Marianna46 Posted 29 Apr 2011 , 7:27pm
post #8 of 18

Hon, my hat's off to you! It's times like these that try our souls and, like you said, show us what we're made of! Once I pour all the batter in the pan, I take a rubber spatula and mix it up some, but without touching the bottom or sides of the pan. It doesn't get completely mixed, but I've never had any problem. Any differences will be small and you still have to level the cake before you decorate it.

hrnewbie Posted 30 Apr 2011 , 3:07am
post #9 of 18
Quote:
Originally Posted by SugarFiend

So the batter doesn't get all wonky if you have to make separate batches for one pan? I'm worried the different batches might rise differently in the pan, especially if one has been refrigerated. I thought about blending the batches together in a ginormous mixing bowl before pouring them into the pan. Would that not be necessary?




I've done that quite a few times simply because I've underestimated how much batter I need or how much a new recipe will make. I make separate batches in my 5 qt. KA and then pour them all together in my largest mixing bowl and incorporate them all togehter. Haven't had any problems yet.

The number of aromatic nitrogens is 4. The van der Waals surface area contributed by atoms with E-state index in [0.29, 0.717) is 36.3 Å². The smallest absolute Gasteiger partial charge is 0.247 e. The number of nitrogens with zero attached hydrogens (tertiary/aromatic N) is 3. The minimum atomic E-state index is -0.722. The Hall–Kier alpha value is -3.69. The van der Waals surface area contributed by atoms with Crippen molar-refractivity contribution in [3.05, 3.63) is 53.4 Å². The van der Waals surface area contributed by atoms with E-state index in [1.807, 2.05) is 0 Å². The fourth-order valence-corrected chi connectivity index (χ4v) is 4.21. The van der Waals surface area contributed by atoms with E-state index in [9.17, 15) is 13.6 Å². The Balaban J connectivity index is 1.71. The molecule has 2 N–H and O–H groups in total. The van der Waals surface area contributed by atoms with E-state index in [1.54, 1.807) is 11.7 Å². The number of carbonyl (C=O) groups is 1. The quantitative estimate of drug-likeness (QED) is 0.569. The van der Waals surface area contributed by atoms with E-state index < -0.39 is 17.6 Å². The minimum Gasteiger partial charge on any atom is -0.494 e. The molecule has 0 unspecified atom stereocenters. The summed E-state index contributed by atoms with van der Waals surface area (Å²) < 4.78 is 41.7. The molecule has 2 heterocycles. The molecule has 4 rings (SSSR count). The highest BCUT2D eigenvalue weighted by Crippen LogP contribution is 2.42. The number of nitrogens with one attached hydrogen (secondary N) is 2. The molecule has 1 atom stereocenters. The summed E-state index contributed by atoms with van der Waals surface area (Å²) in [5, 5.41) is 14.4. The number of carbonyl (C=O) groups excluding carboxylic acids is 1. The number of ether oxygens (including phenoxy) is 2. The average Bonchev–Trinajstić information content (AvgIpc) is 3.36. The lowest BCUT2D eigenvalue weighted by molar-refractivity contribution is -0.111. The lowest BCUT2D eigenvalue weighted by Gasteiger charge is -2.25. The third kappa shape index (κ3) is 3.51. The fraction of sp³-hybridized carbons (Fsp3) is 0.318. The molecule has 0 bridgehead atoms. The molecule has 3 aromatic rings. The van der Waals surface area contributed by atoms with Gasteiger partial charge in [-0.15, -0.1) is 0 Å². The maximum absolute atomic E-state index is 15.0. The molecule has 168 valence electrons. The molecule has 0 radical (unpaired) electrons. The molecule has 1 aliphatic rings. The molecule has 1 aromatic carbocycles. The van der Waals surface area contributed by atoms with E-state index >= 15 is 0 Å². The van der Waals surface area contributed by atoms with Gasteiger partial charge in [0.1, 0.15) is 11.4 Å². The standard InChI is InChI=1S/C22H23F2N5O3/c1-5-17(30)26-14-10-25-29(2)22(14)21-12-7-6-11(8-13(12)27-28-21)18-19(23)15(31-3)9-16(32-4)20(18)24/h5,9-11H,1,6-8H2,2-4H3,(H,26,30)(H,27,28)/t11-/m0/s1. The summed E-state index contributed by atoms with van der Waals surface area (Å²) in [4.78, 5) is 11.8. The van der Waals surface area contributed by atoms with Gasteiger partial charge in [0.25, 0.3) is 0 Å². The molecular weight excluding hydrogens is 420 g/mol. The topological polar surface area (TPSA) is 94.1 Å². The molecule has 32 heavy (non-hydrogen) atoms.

Good luck and I can't WAIT to see the final product!

FromScratchSF Posted 30 Apr 2011 , 4:11am
post #10 of 18
Quote:
Originally Posted by kakeladi

.... besides coconut, how do you prevent the buttercream from sticking to the plate on top of it...
powdered sugar; finely ground cake crumbs or nuts **IF you know there is no one who it allergic to nuts**.




Great advice already offered, I don't see how the above tip will work if you are using SMBC. It's not powdered sugar based and does not crust, so if you do the above it will just absorb into the SMBC and it will still stick, especially in warmer climates.

I put a layer of rice paper between the tiers of my SMBC cakes... this works great because it will form to the tier below it without adding bulk - it will stick to the cake it touches but it's edible and you can cut right through it.

Good luck!

indydebi Posted 30 Apr 2011 , 7:37am
post #11 of 18
Quote:
Originally Posted by SugarFiend

The cake will be cut, plated, and put out for guests to choose their own pieces. As opposed to having wait staff handing it out.